Video: Although Crowe didn’t take advantage of the lush setting, what we did see looks beautiful on Blu-ray.
Audio: The audio was fine.
Commentary with Cameron Crowe: I was excited for this since the movie was so universally panned and it was such a departure in quality for Crowe, but he gives a commentary like there’s nothing wrong with it. There are times where is commentary actually doesn’t make much sense. I’m not sure if he wasn’t allowed to address some of the issues or if he just chose not to, but this commentary was severely lacking.
The Untitled Hawaii Project: The Making of Aloha Documentary (1:14:06): This is broken up into three parts and is an exhaustive documentary chronicling the making of the film. But again, it feels like fluff. To bring it back to Crowe, it feels like when a band hires a writer to write a fluff piece to make them seem cooler or better than they are.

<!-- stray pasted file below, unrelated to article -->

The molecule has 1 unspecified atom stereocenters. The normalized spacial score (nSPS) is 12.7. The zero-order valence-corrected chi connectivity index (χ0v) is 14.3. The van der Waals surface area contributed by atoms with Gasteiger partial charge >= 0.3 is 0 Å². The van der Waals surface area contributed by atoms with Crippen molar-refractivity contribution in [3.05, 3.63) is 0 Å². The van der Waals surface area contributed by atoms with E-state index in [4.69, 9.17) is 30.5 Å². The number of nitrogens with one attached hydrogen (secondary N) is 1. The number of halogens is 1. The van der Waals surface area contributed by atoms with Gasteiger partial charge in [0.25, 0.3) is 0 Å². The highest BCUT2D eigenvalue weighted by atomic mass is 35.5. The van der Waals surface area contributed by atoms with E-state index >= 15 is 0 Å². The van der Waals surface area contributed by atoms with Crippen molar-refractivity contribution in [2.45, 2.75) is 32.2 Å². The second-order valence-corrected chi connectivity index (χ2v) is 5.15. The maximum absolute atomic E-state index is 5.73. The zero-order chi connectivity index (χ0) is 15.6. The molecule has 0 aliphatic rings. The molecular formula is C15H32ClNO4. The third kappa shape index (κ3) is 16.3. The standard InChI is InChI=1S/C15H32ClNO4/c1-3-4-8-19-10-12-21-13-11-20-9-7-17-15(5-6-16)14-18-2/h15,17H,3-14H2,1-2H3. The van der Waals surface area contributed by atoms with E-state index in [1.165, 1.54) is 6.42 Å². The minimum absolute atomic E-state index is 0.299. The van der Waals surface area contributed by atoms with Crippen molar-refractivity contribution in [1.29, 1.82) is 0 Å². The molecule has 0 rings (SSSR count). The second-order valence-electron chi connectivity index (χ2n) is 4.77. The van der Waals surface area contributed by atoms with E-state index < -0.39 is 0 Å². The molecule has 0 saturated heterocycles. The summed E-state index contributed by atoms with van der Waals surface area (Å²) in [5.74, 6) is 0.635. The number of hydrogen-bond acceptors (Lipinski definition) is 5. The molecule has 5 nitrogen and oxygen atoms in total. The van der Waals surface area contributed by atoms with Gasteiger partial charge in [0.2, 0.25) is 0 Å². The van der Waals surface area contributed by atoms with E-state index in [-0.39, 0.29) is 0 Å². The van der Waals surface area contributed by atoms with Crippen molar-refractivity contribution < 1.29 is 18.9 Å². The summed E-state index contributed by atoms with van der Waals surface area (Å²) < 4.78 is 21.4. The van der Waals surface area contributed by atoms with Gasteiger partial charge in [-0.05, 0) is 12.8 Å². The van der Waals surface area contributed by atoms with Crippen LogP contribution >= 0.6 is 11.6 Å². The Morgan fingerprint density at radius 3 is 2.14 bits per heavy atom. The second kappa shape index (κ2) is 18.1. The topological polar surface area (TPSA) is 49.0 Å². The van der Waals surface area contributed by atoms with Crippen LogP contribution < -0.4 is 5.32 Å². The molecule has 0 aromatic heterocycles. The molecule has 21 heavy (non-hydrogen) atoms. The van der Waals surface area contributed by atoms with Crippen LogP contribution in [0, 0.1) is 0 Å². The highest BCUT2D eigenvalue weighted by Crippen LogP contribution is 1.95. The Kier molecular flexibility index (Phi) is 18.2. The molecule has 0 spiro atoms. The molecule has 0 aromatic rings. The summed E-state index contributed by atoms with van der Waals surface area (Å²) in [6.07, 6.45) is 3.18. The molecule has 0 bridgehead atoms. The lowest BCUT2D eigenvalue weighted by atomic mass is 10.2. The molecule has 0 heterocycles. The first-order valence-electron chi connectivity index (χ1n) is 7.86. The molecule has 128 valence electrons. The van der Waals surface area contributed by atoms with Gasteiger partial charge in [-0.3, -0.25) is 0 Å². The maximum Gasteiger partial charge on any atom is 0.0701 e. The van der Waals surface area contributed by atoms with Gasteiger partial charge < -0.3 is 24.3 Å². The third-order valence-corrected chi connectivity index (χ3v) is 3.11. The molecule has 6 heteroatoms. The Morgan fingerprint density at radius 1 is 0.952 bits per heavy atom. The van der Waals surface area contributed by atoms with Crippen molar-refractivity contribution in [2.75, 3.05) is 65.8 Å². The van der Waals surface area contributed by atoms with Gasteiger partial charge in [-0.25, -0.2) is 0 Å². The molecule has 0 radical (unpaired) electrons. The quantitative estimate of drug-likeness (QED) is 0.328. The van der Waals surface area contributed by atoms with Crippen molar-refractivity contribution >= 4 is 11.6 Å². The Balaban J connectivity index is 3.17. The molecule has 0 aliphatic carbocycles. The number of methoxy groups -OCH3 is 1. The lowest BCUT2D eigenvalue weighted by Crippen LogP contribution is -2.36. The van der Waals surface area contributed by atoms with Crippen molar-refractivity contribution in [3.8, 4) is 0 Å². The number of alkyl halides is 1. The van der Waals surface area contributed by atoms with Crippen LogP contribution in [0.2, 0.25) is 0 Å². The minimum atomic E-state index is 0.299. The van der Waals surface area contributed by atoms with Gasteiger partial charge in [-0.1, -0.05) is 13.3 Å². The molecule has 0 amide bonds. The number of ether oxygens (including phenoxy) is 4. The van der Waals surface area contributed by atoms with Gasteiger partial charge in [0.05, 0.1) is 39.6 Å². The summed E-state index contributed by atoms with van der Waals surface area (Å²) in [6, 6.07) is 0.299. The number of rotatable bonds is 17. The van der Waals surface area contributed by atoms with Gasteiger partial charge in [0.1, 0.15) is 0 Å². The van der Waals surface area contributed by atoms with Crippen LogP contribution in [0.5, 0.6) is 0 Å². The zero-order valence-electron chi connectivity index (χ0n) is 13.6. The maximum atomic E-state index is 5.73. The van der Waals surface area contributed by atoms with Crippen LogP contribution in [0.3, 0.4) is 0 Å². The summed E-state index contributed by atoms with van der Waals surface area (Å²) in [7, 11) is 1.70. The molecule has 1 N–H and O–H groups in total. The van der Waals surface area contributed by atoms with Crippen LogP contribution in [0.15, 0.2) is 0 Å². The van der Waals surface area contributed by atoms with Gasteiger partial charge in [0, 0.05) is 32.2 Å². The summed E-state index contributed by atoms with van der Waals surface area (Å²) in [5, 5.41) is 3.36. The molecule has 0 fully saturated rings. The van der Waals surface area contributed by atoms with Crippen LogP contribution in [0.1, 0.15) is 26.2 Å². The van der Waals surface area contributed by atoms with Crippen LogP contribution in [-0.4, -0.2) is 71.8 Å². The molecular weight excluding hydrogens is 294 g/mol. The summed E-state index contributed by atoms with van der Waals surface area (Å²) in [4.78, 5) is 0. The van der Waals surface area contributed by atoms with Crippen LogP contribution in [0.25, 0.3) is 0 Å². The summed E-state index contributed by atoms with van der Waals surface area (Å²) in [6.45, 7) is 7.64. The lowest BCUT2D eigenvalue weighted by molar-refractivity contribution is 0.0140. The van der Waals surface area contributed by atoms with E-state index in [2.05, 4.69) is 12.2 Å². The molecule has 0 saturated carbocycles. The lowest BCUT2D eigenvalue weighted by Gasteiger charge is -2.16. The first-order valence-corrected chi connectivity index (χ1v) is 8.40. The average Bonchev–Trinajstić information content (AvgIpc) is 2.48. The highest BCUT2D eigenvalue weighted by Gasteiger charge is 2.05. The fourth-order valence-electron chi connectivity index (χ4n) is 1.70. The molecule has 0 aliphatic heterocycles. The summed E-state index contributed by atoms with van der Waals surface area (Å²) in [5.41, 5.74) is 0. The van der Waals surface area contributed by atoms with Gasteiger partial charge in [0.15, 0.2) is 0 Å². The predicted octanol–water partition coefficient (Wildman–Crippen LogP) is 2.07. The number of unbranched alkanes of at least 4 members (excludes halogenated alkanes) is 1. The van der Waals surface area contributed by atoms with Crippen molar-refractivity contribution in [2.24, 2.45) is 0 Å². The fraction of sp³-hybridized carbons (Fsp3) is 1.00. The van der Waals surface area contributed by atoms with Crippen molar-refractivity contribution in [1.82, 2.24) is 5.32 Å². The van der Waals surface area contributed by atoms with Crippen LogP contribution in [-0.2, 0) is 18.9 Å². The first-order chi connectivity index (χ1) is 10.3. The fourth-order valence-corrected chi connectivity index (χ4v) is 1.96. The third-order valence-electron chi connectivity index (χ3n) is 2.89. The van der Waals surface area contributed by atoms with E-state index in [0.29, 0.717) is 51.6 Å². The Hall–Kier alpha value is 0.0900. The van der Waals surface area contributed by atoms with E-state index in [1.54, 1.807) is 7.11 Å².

Original Opening and Alternate Ending (19:07 and 4:20): There is no magical fix with these two additions. The opening and ending weren’t the main problems in the film.
The Awe of Space (2:52): Crowe talks about exploring space. Because that’s what you want in a movie about Hawaii.
Ledward Kaapana: Music is Everything (14:41): Kaapana talks about music.
Uncle Bumpy (5:52): The real Head of State for the Nation of Hawaii talks about his real life experiences dealing with the US government.
Mitchell’s Film (2:03): This is actual footage that the kid in the movie shot on set.
Gag Reel (6:25): Typical gag reel
Deleted Scenes (11:28): Again, these two scenes wouldn’t have saved the film.